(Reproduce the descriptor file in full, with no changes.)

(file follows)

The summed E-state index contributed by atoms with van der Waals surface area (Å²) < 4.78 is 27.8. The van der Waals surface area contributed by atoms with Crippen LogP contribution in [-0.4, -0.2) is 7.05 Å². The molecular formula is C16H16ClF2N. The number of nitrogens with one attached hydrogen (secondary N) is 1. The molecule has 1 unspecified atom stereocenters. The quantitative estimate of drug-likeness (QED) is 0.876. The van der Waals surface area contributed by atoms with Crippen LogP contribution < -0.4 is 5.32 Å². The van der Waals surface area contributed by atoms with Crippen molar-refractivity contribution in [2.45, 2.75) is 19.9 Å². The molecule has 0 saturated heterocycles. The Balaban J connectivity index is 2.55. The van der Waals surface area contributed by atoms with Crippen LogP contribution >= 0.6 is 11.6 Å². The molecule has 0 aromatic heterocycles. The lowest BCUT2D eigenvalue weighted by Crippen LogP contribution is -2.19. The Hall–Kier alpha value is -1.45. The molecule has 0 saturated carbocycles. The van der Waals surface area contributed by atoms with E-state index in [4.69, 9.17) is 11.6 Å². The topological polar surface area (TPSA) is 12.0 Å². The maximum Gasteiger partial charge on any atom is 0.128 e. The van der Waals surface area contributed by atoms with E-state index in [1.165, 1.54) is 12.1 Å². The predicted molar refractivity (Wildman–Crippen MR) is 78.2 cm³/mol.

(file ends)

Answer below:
The summed E-state index contributed by atoms with van der Waals surface area (Å²) < 4.78 is 27.8. The van der Waals surface area contributed by atoms with Crippen LogP contribution in [-0.4, -0.2) is 7.05 Å². The molecular formula is C16H16ClF2N. The number of nitrogens with one attached hydrogen (secondary N) is 1. The molecule has 1 unspecified atom stereocenters. The quantitative estimate of drug-likeness (QED) is 0.876. The van der Waals surface area contributed by atoms with Crippen LogP contribution < -0.4 is 5.32 Å². The van der Waals surface area contributed by atoms with Crippen molar-refractivity contribution in [2.45, 2.75) is 19.9 Å². The molecule has 0 saturated heterocycles. The Balaban J connectivity index is 2.55. The van der Waals surface area contributed by atoms with Crippen LogP contribution >= 0.6 is 11.6 Å². The molecule has 0 aromatic heterocycles. The lowest BCUT2D eigenvalue weighted by Crippen LogP contribution is -2.19. The Hall–Kier alpha value is -1.45. The molecule has 0 saturated carbocycles. The van der Waals surface area contributed by atoms with E-state index in [4.69, 9.17) is 11.6 Å². The topological polar surface area (TPSA) is 12.0 Å². The maximum Gasteiger partial charge on any atom is 0.128 e. The van der Waals surface area contributed by atoms with E-state index in [1.165, 1.54) is 12.1 Å². The predicted molar refractivity (Wildman–Crippen MR) is 78.2 cm³/mol.